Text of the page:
THE VOLUNTEER December 2022 8
Nine years ago, Robert Llopis accidentally came across a Cuban volunteer who went by Teresa but whose gender identity was unclear in the archives. A report on his research so far.
“Crónica” magazine featuring Josefina Díaz Puerto, another Cuban miliciana
She told me she loved Texas and that she was an Amer ican citizen.
Teresa told Lindsley she’d been born in La Habana and had come to Spain to work as a dancer in Madrid. The 1936 mili tary coup surprised her in Toledo, where she was staying with her partner, a young man from Galicia. Her partner was cap tured by the rebels but managed to escape in a rescue operation that involved Teresa, who in the process got shot in the groin by a fascist guard. After her recovery in a hospital in Republi can Madrid, she joined the militias as a volunteer and was sent to the front at Talavera de la Reina (Toledo), along with her partner. Teresa told Lindsley she’d received two medals, one for being wounded and another after she’d been declared unfit for military service. She had also been promoted to lieutenant, which explained the stripes on her cap and dress.
The lists of international combatants hospitalized in Denia between April 1938 and January 1939 do not include anyone named Teresa Lamoneda. Still, there are other oral testimonies of her presence in Denia during the Civil War. As Lindsley explains, Teresa was quite popular and beloved by the people of Denia. An oral history published in 2019, for example, includes the testimony of a local man, Juan Pérez Tamarit, aka Carrasca, who recalled that “among the Internationals was a black wom an, or a man who was a woman… It was a mystery that had people excited” (“junto a los Internacionales, había una negra o un negro que era negra… era un misterio y hacía expectación”).
Although Teresa Lamoneda’s name does not appear among the combatants who were convalescing in Denia, that does not mean she wasn’t there. In fact, I am certain she was listed under a different name. The military documents from the period be tween July 1938 and January 1939 list, in different variations, a Juana Tomás Llamacero, who is alternately named Juana Llama cero Tomás, Tomás Llamacero Juana, or Tomás Juan Llamacero. The archive is also ambiguous about this person’s nationality, which alternates between Cuban and American, while one document lists her as Spanish. All the documents list her rank as soldier, except for the declaration of unfitness for service, from the Permanent Military Medical Tribunal in Alicante, dated May 27, 1938, which identifies her as lieutenant.
The diagnosis that was adduced to justify the verdict of unfit ness for military service was double: “hermaphroditism and pulmonary tuberculosis.” In her book, Lindsley writes that Teresa presented as a “genuine lady hermaphrodite” and suffered from lung disease. She also describes how Teresa’s fellow IBers saw her: “They all agreed with me that Teresita was an enchanting person, but they couldn’t vouch for any of her story save the fact that she had fought, and fought bravely. She had been wounded twice, and decorated, but they did not think she was a lieutenant […] Her heroism was incontrovertible, but her sex was still a matter of controversy.”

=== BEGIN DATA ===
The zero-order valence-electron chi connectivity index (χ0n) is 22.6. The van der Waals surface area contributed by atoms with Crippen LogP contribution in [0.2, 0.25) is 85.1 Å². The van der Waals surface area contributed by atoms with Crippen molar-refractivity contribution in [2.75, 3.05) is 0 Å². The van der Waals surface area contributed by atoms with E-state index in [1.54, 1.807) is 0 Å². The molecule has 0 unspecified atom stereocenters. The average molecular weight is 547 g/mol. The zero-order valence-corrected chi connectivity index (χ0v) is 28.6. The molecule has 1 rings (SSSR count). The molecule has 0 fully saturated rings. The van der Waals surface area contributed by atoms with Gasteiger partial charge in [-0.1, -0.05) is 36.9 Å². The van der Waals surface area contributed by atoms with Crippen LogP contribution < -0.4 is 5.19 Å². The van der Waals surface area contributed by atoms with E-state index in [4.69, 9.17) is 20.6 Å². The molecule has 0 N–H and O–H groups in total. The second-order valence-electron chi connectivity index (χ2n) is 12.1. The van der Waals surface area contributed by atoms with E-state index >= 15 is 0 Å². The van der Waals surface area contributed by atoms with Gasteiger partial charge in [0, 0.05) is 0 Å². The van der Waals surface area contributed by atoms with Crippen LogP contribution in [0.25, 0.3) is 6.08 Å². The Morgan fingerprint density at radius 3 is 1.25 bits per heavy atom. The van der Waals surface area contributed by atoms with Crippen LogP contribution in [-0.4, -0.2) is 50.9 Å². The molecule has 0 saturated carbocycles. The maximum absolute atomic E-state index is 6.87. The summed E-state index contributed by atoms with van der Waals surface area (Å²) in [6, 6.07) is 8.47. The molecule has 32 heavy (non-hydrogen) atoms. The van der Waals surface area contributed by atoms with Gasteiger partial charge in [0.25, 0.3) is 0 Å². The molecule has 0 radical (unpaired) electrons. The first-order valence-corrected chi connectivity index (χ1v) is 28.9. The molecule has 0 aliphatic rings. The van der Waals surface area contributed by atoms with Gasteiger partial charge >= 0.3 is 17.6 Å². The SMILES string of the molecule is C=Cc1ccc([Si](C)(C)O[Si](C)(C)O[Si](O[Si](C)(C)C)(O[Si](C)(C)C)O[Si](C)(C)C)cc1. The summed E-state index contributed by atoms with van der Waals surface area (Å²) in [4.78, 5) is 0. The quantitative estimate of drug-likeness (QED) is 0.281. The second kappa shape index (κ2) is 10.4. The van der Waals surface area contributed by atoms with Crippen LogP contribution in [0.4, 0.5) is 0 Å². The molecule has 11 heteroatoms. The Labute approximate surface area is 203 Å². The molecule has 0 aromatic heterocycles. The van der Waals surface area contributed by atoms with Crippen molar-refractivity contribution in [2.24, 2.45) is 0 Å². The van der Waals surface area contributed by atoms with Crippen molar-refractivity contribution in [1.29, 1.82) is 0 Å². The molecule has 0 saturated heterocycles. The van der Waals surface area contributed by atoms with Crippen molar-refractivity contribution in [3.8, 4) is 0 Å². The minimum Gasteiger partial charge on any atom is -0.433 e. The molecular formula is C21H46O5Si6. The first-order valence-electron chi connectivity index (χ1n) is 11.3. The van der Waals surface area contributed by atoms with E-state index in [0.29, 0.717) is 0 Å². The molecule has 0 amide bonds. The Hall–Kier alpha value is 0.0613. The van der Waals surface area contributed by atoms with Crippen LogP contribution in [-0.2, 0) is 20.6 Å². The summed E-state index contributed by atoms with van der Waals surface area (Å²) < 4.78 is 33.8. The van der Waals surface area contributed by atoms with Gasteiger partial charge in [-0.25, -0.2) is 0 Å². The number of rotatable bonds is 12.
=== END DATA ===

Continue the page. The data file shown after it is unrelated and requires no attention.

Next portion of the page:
What we know is that Teresa, or Juana, was 33 years old in 1938, that she was 5’7” tall and wore a shoe size 7.5. According to Lindsley, she was a “light-skinned” black woman, while Al mudéver called her “neither black nor white: a mulatto.” In all the documentation, she’s listed as a member of the XV Interna tional Brigade.
The last time Lindsley saw Teresa, sometime in October or November 1938, the journalist passed on her address in Paris. Teresa told her that, after the war, she planned to go to Russia, as long as her doctor thought her lungs could stand the climate. Lindsley also tried to help her by contacting the US Consulate General in Valencia, but they were unable to confirm Teresa’s US citizenship. The Consulate appears to have found records of a Cuban passport under the name of Manuel Lamoneda, but Teresa denied she was Manuel and insisted that she was a hermaphrodite woman. (To confuse matters further, there is a Manuel Lamoneda in the archives; he was an officer in the Re publican army who, after the war, spent six years in a Francoist prison.)
Several people spoke with the Consulate to confirm Teresa’s identity as a woman, but the Consul, who was ready to help, could find no legal basis to do so. Finally, he decided to submit Teresa to a private medical exam to establish her biological sex. The exam concludes she was a man, contrary to the Republican military health authorities, which, as we saw earlier, had identi fied her as a hermaphrodite. In March 1939, the Consul wrote to Lindsley to report what had happened. He was sorry, he said, to see Teresa leave so “desperately ill.”
What came of Teresa? We know that she spent an uninterrupted four months at the Denia military hospital, from at least July 6 to November 15, 1938, when she was released. On December 20, the documentation somewhat enigmatically registers her return to Denia from the “war industry.” Given her health, it is very unlikely she worked in a factory. Possibly, the phrase served to cover up the time she spent in Valencia working with the Consulate. In any case, she then stayed in Denia until her evacuation on the ship where she met Almudéver, entering the Barcelona harbor on January 18, 1939. It is possible that, from there, she was able to cross the French border, but I have found no records to confirm that. Lindsley writes in her book that she heard Teresa died in the concentration camp at Gurs, in south ern France, but the archive only mentions one deceased Cuban there by the name of Florencio Villaray-Suárez, who was 54 when he died. Nor does Teresa appear among the five Cubans who were deported from Gurs to Nazi extermination camps during the Second World War. Her trail disappears in 1939, in the chaotic refugee exodus to France.